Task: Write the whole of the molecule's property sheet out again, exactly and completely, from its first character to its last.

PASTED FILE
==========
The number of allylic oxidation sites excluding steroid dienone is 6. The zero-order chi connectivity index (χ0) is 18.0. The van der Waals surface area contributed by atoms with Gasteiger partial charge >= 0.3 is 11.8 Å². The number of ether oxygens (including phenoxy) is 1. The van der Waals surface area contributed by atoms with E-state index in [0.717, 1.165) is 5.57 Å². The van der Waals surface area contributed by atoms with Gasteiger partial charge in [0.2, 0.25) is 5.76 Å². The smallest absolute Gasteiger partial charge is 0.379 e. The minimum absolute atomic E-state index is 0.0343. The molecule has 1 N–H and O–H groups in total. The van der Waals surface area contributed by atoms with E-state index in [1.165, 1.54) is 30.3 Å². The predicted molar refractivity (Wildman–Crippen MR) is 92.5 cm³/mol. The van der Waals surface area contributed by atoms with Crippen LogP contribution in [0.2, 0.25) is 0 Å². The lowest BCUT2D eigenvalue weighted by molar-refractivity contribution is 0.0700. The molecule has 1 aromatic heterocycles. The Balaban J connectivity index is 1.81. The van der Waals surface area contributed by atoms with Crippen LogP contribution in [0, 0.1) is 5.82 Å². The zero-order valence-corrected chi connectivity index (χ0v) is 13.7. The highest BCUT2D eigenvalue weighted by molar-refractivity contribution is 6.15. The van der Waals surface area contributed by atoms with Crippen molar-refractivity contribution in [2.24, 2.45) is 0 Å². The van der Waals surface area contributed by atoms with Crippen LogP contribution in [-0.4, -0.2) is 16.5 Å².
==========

The number of allylic oxidation sites excluding steroid dienone is 6. The zero-order chi connectivity index (χ0) is 18.0. The van der Waals surface area contributed by atoms with Gasteiger partial charge >= 0.3 is 11.8 Å². The number of ether oxygens (including phenoxy) is 1. The van der Waals surface area contributed by atoms with E-state index in [0.717, 1.165) is 5.57 Å². The van der Waals surface area contributed by atoms with Gasteiger partial charge in [0.2, 0.25) is 5.76 Å². The smallest absolute Gasteiger partial charge is 0.379 e. The minimum absolute atomic E-state index is 0.0343. The molecule has 1 N–H and O–H groups in total. The van der Waals surface area contributed by atoms with E-state index in [1.165, 1.54) is 30.3 Å². The predicted molar refractivity (Wildman–Crippen MR) is 92.5 cm³/mol. The van der Waals surface area contributed by atoms with Crippen LogP contribution in [0.2, 0.25) is 0 Å². The lowest BCUT2D eigenvalue weighted by molar-refractivity contribution is 0.0700. The molecule has 1 aromatic heterocycles. The Balaban J connectivity index is 1.81. The van der Waals surface area contributed by atoms with Crippen LogP contribution in [0, 0.1) is 5.82 Å². The zero-order valence-corrected chi connectivity index (χ0v) is 13.7. The highest BCUT2D eigenvalue weighted by molar-refractivity contribution is 6.15. The van der Waals surface area contributed by atoms with Crippen molar-refractivity contribution in [2.24, 2.45) is 0 Å². The van der Waals surface area contributed by atoms with Crippen LogP contribution in [-0.4, -0.2) is 16.5 Å².